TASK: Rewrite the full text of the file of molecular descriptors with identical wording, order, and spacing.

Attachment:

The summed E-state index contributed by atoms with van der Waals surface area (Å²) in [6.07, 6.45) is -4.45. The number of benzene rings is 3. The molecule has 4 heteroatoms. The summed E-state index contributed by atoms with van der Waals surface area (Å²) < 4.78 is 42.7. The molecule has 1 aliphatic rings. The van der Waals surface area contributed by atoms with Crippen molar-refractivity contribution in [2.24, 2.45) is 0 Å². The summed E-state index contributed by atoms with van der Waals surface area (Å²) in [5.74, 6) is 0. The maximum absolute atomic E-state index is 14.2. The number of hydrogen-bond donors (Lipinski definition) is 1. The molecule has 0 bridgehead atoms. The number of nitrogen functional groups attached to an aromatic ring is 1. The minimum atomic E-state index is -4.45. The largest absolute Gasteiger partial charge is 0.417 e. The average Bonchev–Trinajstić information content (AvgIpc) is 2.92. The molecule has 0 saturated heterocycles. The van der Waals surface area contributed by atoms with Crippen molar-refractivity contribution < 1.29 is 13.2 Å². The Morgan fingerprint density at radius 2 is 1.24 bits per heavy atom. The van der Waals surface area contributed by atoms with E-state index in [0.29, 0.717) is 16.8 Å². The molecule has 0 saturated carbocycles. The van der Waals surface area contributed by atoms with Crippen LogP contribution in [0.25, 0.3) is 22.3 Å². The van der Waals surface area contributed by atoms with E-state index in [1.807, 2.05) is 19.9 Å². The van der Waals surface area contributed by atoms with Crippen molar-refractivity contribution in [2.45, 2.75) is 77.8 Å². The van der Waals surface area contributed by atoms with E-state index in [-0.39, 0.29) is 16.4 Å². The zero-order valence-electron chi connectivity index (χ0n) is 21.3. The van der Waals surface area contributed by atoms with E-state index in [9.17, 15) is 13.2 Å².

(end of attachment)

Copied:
The summed E-state index contributed by atoms with van der Waals surface area (Å²) in [6.07, 6.45) is -4.45. The number of benzene rings is 3. The molecule has 4 heteroatoms. The summed E-state index contributed by atoms with van der Waals surface area (Å²) < 4.78 is 42.7. The molecule has 1 aliphatic rings. The van der Waals surface area contributed by atoms with Crippen molar-refractivity contribution in [2.24, 2.45) is 0 Å². The summed E-state index contributed by atoms with van der Waals surface area (Å²) in [5.74, 6) is 0. The maximum absolute atomic E-state index is 14.2. The number of hydrogen-bond donors (Lipinski definition) is 1. The molecule has 0 bridgehead atoms. The number of nitrogen functional groups attached to an aromatic ring is 1. The minimum atomic E-state index is -4.45. The largest absolute Gasteiger partial charge is 0.417 e. The average Bonchev–Trinajstić information content (AvgIpc) is 2.92. The molecule has 0 saturated heterocycles. The van der Waals surface area contributed by atoms with Crippen molar-refractivity contribution < 1.29 is 13.2 Å². The Morgan fingerprint density at radius 2 is 1.24 bits per heavy atom. The van der Waals surface area contributed by atoms with E-state index in [0.29, 0.717) is 16.8 Å². The molecule has 0 saturated carbocycles. The van der Waals surface area contributed by atoms with Crippen LogP contribution in [0.25, 0.3) is 22.3 Å². The van der Waals surface area contributed by atoms with E-state index in [1.807, 2.05) is 19.9 Å². The van der Waals surface area contributed by atoms with Crippen molar-refractivity contribution in [2.45, 2.75) is 77.8 Å². The van der Waals surface area contributed by atoms with E-state index in [-0.39, 0.29) is 16.4 Å². The zero-order valence-electron chi connectivity index (χ0n) is 21.3. The van der Waals surface area contributed by atoms with E-state index in [9.17, 15) is 13.2 Å².